current account deficit widened further in May to an adjusted â‚¬8.2bn, leaving the 12-mth cumulative balance in a deficit of â‚¬47.6bn compared to a â‚¬28.8bn surplus at the same time last year. While all of this deficit is accounted for by income and transfers, the vast bulk of the deterioration was a â‚¬54bn fall in the goods surplus (related to higher energy and material prices). There was a net inflow of â‚¬49bn on portfolio account - â‚¬44bn in debt instruments, â‚¬5bn in equities. The net inflows in equity were accounted for by net sales of foreign securities by euro area residents (â‚¬13bn) that were only partly offset by net sales of euro area equity by non-residents (â‚¬8bn) â€“ overall evidence of repatriation and liquidation on both sides. The net inflows in debt instruments were mostly due to net purchases of euro area bonds and notes, as net purchases of euro area securities by non-residents (an unsually large â‚¬69bn) by far exceeded net purchases of foreign securities by euro area residents (â‚¬25bn).
â€“ consumer confidence and existing home sales are the data features. Consumer confidence could slip a little if the recent Michigan estimate is any guide, while the weekly ABC numbers have actually been recovering a little. Existing home sales have been fairly volatile in recent months, although looking at the more stable pending home sales number it seems clear that the overall trend is down. To this extent there is a risk of a weaker number today.
â€“ Q2 CPI is due this evening and it will take a very weak number to offset current arguments in favour of an August 2 RBA rate hike, such is the strength in other data (e.g. labour market and private sector credit). The last set of CPI numbers was a mixed bag. In Q1, headline CPI moved up to +3.0% y/y, while the RBAâ€™s measure of core inflation also edged up to +2.6% from +2.3% in Q4. However, total CPI excluding volatile items was only +2.2%, down from +2.3%, while market (private sector) prices ex-volatile items also fell back to +1.7% from +1.8%.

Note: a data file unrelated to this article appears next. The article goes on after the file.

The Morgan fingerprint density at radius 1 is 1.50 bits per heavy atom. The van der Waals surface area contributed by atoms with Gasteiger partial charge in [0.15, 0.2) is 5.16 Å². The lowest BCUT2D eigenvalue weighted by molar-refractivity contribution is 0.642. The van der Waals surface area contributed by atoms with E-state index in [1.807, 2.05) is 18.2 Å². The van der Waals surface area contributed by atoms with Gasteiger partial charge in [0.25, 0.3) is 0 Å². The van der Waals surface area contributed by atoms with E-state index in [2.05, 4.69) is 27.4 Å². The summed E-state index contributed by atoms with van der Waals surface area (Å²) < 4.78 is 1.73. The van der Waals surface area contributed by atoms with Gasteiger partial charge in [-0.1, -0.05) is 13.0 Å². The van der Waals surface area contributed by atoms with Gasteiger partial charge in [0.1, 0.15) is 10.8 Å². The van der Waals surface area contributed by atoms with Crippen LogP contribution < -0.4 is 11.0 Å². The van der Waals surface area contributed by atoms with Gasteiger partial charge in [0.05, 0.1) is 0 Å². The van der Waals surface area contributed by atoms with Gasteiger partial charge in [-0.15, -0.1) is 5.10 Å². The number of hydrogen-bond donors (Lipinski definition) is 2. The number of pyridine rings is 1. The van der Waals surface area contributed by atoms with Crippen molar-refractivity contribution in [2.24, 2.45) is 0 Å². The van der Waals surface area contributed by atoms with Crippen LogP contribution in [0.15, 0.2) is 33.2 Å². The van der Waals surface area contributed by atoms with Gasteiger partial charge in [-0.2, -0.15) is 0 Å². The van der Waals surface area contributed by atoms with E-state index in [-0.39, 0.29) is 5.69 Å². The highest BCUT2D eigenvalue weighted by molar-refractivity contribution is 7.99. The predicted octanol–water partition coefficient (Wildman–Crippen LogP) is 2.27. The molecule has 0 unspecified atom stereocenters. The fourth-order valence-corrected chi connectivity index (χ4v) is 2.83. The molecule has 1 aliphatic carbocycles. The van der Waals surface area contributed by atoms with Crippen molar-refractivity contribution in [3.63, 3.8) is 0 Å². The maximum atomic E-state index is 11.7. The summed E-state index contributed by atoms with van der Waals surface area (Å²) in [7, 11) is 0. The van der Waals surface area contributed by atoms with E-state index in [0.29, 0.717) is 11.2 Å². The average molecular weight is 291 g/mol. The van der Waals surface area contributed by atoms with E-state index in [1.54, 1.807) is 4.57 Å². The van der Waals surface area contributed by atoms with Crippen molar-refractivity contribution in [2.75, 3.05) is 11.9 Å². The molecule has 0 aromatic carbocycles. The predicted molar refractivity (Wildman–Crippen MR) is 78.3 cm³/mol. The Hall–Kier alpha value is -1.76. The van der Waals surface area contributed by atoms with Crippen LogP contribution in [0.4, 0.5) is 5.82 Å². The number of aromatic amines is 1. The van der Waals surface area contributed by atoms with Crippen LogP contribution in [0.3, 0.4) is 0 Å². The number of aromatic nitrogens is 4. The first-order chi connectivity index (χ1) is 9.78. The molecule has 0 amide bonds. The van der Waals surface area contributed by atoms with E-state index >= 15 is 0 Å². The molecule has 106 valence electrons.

Data/event EDT Consensus*
US Chain store sls (w/e Jul 22) w/w 07.45 -0.6% last
US Redbook sls (w/e Jul 22) m/m 08.55 -2.2% last
NZ Business confidence (Jul) 09.00 -32.2 last
US Consumer confidence (Jul) 10.00 104.1
US Existing home sales (Jun) 10.00 6.60m
US ABC consumer conf (w/e Jul 23) 17.00 -9 last
NZ Trade balance (Jun) 18.45 -NZ$385m
JP Trade balance (Jun, sa) 19.50 Â¥627bn
JP CSPI (Jun) y/y 19.50 -0.1%
AU CPI (Q2) q/q 21.30 +1.0%
AU CPI (Q2) y/y 21.30 +3.4%
AU CPI mkt prices ex-volatile (Q2) y/y 21.30 +2.0%
AU CPI-RBA trimmed-mean (Q2) y/y 21.30 +2.6% last
Latest data Actual Consensus*
DE Import prices (Jun) y/y +5.6% +5.9%
FR Own company ind outlook (Jul) 13 12
FR Business climate indicator (Jul) 109.0 108.0
IT Business confidence (Jul) 96.7 98.8
EU Current account (May) -â‚¬8.2bn -â‚¬1.3bn
* Consensus unless stated
ï›™2005, Mellon Financial Corporation Note: Although obtained from sources believed by us to be reliable, Mellon Financial Corporation and its affiliates cannot guarantee the accuracy or completeness of the information upon which this report is based. This report does not purport to disclose the risks or benefits of entering into particular transactions and should not be construed as advice in any specific instance. The views in this report constitute our judgement as of this date and are subject to change without notice.
Ian Gunner 44 20 7163 5996 06.40 EDT Monday May 31 2005